Workers need financial literacy boost: Report

Educating employees about money can lower stress, distractions at work
By Amanda Silliker
|Canadian HR Reporter|Last Updated: 03/14/2011

Employers have a critical role to play in improving the financial literacy of Canadians, according to a new report by the federal minister of finance’s Task Force on Financial Literacy. The report cites 30 comprehensive recommendations to strengthen the country’s understanding of personal finances through a government-sponsored national strategy.

“There’s no doubt that people’s financial difficulties stem from a lack of knowledge and understanding of the financial system — how to use credit cards, manage money and how to make sound financial decisions,” said Laurie Campbell, a task force member and executive director at Credit Canada in Toronto. “A national strategy will allow individuals to have information available to them in these areas.”

The recommendations fall into five priority areas: shared responsibility, leadership and collaboration, lifelong learning, delivery and promotion, and accountability. The lifelong learning component is of particular interest to employers.

“The workplace is an opportune environment to help individuals though many financial decisions,” said Campbell. “It’s an effective channel for reaching a large number of Canadians.”

The task force, made up of 13 individuals from business and education sectors, community organizations and academia, recommends employers offer automatic savings programs and tools to facilitate increased lifelong saving by Canadians.

Employers can do this by helping individuals understand how to better manage their money at various life stages, said Carole Presseault, vice-president of government and regulatory affairs at the Certified General Accountants Association of Canada in Ottawa. During the onboarding process, new employees should receive adequate information to fully understand registered retirement savings plans (RRSPs) and other savings vehicles, and financial advisors or counsellors should be available when employees are taking parental leave or approaching retirement, she said.

“Work is where many people spend 40 hours a week — what better venue to provide some education?” said Presseault. “There’s a natural affinity between employers and people’s finances because employers are the source of salaries and various financial benefits for working Canadians and their families.”

The task force also recommends employers incorporate financial literacy training into workplace training and communications.

As of right now, an employer doesn’t have any legal obligation to provide financial literacy training, but some employers are paying attention to this, said Jim Yih, a financial education expert, based in Edmonton.

“There are some employers who have a very maternal perspective where they really do care about the employee and want to make sure they are fiscally responsible,” said Yih.

These employers go beyond the standard education where a representative for the group RRSP comes to the workplace to teach employees about the options for an hour or so — they tackle the problems surrounding debt, line of credit, credit cards, mortgages and bank accounts, he said.

An HR department can offer a wide range of training to employees to help them understand their finances. One option is web-based tools to access financial information, said Campbell.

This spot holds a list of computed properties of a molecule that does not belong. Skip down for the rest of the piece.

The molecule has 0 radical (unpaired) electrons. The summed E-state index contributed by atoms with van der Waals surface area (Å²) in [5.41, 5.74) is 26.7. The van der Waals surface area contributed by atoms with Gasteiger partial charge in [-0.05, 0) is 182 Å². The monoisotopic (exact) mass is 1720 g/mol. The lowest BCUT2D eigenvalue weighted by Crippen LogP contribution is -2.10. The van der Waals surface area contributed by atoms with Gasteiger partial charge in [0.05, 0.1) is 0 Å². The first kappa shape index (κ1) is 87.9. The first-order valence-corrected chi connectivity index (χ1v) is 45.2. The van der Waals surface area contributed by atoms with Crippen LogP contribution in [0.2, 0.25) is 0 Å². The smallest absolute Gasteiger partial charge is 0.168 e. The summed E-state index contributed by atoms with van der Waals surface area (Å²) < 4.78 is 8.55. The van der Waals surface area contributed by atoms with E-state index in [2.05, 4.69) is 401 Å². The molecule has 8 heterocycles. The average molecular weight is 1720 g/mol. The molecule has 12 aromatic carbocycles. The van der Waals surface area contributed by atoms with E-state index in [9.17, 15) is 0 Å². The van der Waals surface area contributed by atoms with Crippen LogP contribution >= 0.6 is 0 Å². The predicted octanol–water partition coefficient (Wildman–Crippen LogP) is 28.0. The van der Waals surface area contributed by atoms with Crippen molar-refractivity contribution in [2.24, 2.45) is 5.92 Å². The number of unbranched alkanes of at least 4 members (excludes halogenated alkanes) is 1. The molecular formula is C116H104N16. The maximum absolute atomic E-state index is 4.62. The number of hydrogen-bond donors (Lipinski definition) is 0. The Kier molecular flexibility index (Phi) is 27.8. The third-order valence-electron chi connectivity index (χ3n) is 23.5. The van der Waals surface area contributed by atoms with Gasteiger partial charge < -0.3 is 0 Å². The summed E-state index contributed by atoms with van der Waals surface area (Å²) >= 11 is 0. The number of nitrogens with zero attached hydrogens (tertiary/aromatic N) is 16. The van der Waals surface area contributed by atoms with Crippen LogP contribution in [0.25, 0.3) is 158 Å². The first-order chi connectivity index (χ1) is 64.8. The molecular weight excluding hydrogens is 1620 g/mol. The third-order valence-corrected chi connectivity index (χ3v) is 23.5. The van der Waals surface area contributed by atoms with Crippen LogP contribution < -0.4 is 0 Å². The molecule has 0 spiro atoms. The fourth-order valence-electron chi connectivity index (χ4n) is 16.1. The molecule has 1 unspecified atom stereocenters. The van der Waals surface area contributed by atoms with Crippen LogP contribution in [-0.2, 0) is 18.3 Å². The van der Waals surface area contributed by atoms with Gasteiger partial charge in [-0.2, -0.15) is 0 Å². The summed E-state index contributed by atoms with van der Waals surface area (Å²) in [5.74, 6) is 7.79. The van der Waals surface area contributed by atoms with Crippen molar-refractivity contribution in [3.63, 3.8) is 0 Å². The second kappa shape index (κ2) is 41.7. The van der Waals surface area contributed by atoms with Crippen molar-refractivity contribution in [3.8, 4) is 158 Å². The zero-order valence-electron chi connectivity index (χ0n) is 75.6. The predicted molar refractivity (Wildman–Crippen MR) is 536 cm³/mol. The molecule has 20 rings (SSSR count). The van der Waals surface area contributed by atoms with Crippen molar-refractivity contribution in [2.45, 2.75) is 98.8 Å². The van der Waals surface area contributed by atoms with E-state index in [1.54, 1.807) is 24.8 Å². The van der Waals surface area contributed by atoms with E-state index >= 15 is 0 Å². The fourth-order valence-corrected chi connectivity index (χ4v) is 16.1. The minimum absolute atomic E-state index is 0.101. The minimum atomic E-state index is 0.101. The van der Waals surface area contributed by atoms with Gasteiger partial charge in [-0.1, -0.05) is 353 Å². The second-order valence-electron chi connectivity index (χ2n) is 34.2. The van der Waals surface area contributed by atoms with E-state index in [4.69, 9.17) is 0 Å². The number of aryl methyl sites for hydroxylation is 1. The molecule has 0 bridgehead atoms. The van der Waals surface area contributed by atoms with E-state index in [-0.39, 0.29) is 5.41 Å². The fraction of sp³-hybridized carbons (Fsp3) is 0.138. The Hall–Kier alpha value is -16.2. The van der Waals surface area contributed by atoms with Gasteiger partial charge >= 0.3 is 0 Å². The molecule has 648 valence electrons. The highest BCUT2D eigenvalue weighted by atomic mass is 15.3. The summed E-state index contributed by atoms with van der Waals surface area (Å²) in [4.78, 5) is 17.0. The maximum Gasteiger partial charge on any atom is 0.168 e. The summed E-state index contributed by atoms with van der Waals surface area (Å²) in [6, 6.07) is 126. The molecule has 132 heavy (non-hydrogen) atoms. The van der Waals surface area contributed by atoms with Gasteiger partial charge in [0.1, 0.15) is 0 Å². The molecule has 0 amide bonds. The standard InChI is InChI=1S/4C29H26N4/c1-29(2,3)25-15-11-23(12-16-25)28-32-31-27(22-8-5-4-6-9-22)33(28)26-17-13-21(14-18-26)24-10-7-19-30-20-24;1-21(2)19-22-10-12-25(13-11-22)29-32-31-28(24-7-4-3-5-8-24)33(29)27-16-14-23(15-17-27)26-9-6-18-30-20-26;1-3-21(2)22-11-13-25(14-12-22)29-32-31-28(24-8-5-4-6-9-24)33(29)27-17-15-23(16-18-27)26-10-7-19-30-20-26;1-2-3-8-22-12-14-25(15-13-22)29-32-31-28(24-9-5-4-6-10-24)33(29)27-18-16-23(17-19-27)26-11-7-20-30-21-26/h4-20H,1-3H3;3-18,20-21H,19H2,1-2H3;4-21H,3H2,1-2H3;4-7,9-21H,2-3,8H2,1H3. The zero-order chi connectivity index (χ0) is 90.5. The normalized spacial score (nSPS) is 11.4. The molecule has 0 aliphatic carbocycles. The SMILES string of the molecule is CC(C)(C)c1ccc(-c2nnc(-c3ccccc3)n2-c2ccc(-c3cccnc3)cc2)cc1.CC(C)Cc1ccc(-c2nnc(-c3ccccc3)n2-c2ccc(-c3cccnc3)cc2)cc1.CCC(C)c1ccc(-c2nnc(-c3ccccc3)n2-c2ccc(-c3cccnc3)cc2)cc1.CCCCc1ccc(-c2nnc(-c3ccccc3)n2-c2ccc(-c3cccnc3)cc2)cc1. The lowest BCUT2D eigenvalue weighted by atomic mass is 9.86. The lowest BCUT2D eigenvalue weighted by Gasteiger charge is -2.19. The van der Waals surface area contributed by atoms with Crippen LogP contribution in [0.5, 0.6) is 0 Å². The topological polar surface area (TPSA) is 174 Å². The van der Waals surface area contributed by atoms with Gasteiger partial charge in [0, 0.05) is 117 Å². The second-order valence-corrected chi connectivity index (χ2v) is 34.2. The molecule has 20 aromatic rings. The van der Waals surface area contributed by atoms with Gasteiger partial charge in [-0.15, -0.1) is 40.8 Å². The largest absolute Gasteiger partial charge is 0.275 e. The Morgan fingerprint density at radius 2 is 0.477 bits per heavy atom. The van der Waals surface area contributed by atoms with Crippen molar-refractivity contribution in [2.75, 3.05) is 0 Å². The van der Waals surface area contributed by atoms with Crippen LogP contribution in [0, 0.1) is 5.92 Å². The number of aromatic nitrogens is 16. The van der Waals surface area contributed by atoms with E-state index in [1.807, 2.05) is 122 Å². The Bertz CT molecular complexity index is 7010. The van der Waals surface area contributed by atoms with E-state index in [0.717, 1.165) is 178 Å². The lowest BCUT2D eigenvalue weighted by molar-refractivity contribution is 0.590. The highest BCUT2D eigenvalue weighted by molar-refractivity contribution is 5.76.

One recommendation of the task force is to establish a national one-stop-shop website for this information and employers would be expected to use this tool and encourage employees to use it as well, she said.

The danger with web-based training is “websites don’t necessarily foster engagement” and it is often difficult to turn web information into concrete action, said Yih.

Another option for employer training is educational workshops, he said.

“These are extremely engaging, with face-to-face contact and employees who are actually participating,” said Yih.

Communication about financial literacy through bulletins, newsletters and emails is another way employers can educate employees, said Campbell. The communications must use clear, plain and understandable language so the information is educational, said Gary Rabbior, president of the Canadian Foundation for Economic Education, based in Toronto.

It is in the best interest of employers to help employees learn more about their finances, said Rabbior.

“The employer will likely gain from lower levels of employee stress, less distractions due to financial problems, less absenteeism, higher productivity and a better work environment with, one would hope, happier employees,” he said.

Offering financial education in the workplace can also help an organization with retention, said Yih. Instead of seeking another employer for a pay raise or other cash incentives, a fiscally responsible employee is more likely to stay with his current company because he can focus on other aspects of work that are important, said Yih.

The task force is hoping to see the recommendations from the report implemented within the next couple of months, said Campbell.

But, for this initiative to really take off, there needs to be a few leading employers that commit to helping employees improve their financial literacy, said Rabbior.

“It may provide an opportunity to simply show employees that they care — care about the financial well-being of their employees and families,” said Rabbior. “And that, even if there is no ultimate net business benefit to the company, is something worth doing.”

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